Stuff gets lonesome

I’m still endeavoring to make the world a better place (without having to try too hard or spend a lot of money). And this week’s suggestion just might be the easiest one yet.

Give something away.

Okay, that’s a pretty broad directive and you can feel free to interpret it in any way that moves you. Because – other than venereal diseases and pieces of your mind – giving something to someone is just about always a good thing. But, just so we’re clear, let me define what I’m talking about when I suggest you give something away.

This definitely does not have to be charity. There’s certainly nothing wrong if it is, but the two examples I’m thinking of are most certainly not charity cases.

I’m talking about finding that sweet spot where you have something you’ve loved, but just can’t use anymore, and you pair it up with a friend who wants a thing just like that … but, for one reason or another, has been reluctant to go purchase one.

The FrogThere’s a very special bike in this world. It’s an ’80s-era Peugeot – black, with the signature yellow/orange/red banding.

It’s the first road bike I ever “bought” as an adult when I started racing triathlons. I paid $250 for it. I had Eric Nacey help me trick it out with what could be confused with aero bars if you squint and look at the bike from out of the corner of your eye. (They’re old, awkward and excruciatingly painful.)

I thought they were so f’ing cool.

I loved that bike. And I raced it with a chip on my shoulder. Every douchebag poseur I passed felt the mocking sting of The Black Frog.

But eventually, in one of history’s most profound acts of love and folly, Corinne found an insane deal and bought me the frame of a 2004 Felt B2. I had Eric build it up for me, and the Frog’s racing days seemed done.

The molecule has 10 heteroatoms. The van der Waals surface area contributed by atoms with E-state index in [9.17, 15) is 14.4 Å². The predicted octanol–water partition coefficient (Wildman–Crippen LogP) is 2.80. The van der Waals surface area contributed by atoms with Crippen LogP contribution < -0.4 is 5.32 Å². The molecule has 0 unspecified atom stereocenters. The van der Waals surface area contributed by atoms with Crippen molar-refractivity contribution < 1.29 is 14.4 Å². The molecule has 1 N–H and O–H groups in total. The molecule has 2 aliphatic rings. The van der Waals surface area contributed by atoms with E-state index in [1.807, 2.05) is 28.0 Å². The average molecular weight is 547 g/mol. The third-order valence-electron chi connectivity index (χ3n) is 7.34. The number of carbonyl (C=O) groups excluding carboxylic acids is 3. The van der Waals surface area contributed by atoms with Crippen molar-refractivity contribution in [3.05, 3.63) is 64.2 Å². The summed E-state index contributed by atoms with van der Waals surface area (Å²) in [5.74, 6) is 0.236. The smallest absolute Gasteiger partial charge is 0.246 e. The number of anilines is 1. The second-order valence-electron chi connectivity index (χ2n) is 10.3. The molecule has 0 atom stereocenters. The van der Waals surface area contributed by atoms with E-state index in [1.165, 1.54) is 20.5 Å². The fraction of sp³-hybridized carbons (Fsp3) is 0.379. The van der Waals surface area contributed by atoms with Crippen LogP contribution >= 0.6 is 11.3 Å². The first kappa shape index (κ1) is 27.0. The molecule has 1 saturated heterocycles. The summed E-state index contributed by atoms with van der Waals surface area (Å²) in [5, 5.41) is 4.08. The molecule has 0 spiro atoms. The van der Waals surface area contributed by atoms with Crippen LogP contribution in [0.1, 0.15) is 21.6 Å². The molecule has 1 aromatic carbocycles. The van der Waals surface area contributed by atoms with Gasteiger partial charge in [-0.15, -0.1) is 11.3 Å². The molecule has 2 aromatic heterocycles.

My sister raced it a few times. I loaned it to the in-from-out-of-town friend of a friend once. But, for the most part, it was collecting dust in the rafters of my sister’s garage. And it broke my heart. Because stuff gets lonesome.

So when I started seeing my neighbor crank his way out of the cul-de-sac and down the road on a big, heavy mountain bike, I knew what I wanted to do. I staged a rescue operation and liberated the Frog from Christine’s rafters. I brought it home. I cleaned it. I lubed it. I put on some new tubes, tires and grip tape. Then I pushed it across the street and knocked on my neighbor’s door.

“Here,” I said. “Just use this. It’s so much lighter and faster than what you’re riding. And it needs to be ridden. That’s all I want is to see this bike flying past my window the way it deserves to. Bring it back when you’re sick of it – or don’t – pass it on. I just want it ridden.”

And it is. He rides it. He races it. He keeps it maintained and in good working order. I see that his son now has a similarly ghetto 10-speed and the two of them will take off for rides together. Perfect. In fact, the way this story played out, I probably should have named the bike Black Beauty. (Huh? What? No. I never read that stupid book. Pfft. That’s for chicks. Totally.)

Now, I know that my neighbor could have afforded $250 to go find himself a classic old road bike if he had wanted. And I never implied that he couldn’t. This wasn’t a charity thing. This was strictly about me wanting to help out a neighbor … and find a good home for a friend.

So what have you loved that’s lying around right now? Corinne had a moment at work yesterday where a friend was talking about how expensive the rent-to-own program is for a flute for her middle schooler. “If he changes his mind,” Corinne suggested, “we’ve got a clarinet at home,”

“I’ve got a trumpet,” chimed in another co-worker.

clarinetHappy ending is, tonight a clarinet that was once a big part of Claudia’s life, but isn’t anymore (she plays the bass clarinet now), wound up in the hands of a fifth grader so it can start the whole cycle over again. And I think that makes clarinets happy – because stuff gets lonesome.

So what is it? A lawn mower? A computer? A pair of skis? What’s sitting around your place? And who would love it? A relative? A friend? A wonderful charity?